The Museum’s revamp, which was cited as one of the main reasons to visit Manchester by The Lonely Planet, National Geographic and Time out, will explore Manchester’s diverse roots and cultural history.
Manchester Museum will reopen to the public on 18 February 2023 following a major redevelopment and this new multilingual gallery will explore the connection between South Asia and Britain’s legacy of Empire, and present fresh perspectives on British Asian and South Asian culture and creativity.
The gallery has been uniquely co-curated by the South Asia Gallery Collective, a group of 30 individuals including community leaders, educators, artists, historians, journalists and musicians.
Showcasing over 140 historic artefacts from the collections of the Manchester Museum and British Museum, alongside new contemporary commissions and personal objects provided by the Collective, the gallery will present a range of personal stories that provide visitors with a window into South Asia.
The gallery’s story-led design will reflect multiple voices and perspectives on South Asia through six overarching themes: Past & Present, Lived Environments, Innovation & Language, Sound, Music & Dance, British Asian, and Movement & Empire.
In Past & Present; the public will explore the ancient Indus Valley Civilisation through a contemporary lens, sharing perspectives beyond archaeologists’ perceptions of that time.
It will also present powerful female figures of the Mughal Empire such as Nur Jahan to reflect on the role of women and reveal the impact of Gandhi’s visit to the cotton mill town of Darwen, Lancashire in 1931 – through the connection of Manchester’s cotton industry to the Indian independence movement.
Lived Environments will illustrate the importance of care within South Asian life, and the impact of the British Empire on the regions’ environments, featuring postcards of tea plantations, tea tokens from the 18th century, an opium pipe and a film showing the Bangladeshi environmental resistance through floating gardens.
Innovation & Language will look at South Asian innovation through the contribution of three iconic individuals that have often been overlooked, including Satyendra Nath Bose, one of the
seminal founders of modern quantum science. Collective member, Fal Sarker, grandson of Bose will share the story of his impact on the scientific professions, including correspondence
between Bose and Einstein as “a labour of love to my famous ancestry and his impact on quantum physics”.
Another anthology, Sound, Music & Dance, will feature various forms of musical expression from ancient instruments such as the hakgediya, a Sri-Lankan conch shell, to the secret South
Asian Daytimers raves of the 80s and 90s.
A listening station will play work by Aziz Ibrahim, a musician in the Collective, recognised for playing with the Stone Roses and Simply Red, as well as developing South Asian blues which mixes English and Punjabi, whose album describes a family journey from Lahore to Manchester.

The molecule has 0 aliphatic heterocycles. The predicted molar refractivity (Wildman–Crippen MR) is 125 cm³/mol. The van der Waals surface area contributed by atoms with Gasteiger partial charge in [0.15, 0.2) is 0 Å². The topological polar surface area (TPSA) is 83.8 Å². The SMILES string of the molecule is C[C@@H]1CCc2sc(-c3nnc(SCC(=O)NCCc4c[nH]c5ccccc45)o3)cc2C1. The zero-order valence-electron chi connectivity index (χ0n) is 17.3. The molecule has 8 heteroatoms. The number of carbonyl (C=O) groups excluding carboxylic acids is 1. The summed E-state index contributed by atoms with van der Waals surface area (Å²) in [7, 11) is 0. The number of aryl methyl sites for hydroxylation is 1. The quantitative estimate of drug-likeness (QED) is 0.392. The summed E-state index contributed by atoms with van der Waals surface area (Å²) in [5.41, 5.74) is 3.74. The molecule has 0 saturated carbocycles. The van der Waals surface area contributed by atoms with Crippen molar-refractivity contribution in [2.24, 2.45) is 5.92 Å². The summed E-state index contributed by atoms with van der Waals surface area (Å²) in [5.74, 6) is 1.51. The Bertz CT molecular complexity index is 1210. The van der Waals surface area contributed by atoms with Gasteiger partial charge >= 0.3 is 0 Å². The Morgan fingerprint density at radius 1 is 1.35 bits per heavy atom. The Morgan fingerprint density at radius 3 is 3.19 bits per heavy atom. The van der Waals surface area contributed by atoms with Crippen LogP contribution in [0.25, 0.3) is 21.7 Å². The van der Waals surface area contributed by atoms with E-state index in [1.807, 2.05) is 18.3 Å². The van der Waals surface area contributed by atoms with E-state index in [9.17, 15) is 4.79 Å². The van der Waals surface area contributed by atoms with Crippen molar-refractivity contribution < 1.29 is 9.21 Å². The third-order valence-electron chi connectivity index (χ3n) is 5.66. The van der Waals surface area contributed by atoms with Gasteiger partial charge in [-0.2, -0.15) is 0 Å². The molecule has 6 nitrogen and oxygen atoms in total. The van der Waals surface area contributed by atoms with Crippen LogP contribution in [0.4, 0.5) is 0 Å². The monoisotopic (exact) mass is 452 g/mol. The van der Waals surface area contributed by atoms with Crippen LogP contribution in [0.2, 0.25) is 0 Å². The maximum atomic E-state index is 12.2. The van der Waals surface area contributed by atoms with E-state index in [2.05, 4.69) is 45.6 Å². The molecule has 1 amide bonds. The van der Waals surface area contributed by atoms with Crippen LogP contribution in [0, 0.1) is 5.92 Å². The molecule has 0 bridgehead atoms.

British Asian explores identity through a range of expressions from pop music to art, and celebrating stories not usually represented by mainstream British Asian culture including women and queer communities. A powerful contemporary painting by female painter Azraa Motala, will explore what it means to be British Asian today, whilst Taslima Ahmad, a Collective member will discuss garment manufacture and South Asian working lives in Manchester.
Finally Movement & Empire will look at South Asian identity in relation to voluntary and involuntary migration, including as a result of war and the trauma of Partition, which was one of
the largest migrations in human history.
An NHS display will celebrate the importance of the South Asian community to UK medicine, from the 1950s movement of medics to the UK to the
significant contribution of the community during the Covid pandemic.
New commissions will populate the space, celebrating contemporary South Asian creativity and innovation, including a rickshaw imported from Bangladesh and decorated by communities
in Manchester and a 17 metre long newly commissioned mural from British artists, The Singh Twins, illustrating an emotional map of South Asian diaspora experience.
A series of events, performance and public programme will launch, with a dedicated performance space at the centre of the gallery, which will be shaped by ideas and contributions from the Collective and programmed in collaboration with both local and international artists and performers.
Nusrat Ahmed, South Asia Gallery Curator at Manchester Museum, says: “As a first-generation British-born South Asian person, it is really exciting to be part of such a groundbreaking
“The co-curated South Asia Gallery envisages a collaborative, iterative space that will generate new perspectives and connections. We hope to engage further diaspora communities on its opening and support its continual evolution.
“This personalised approach humanises the gallery, telling stories about real people and their objects.”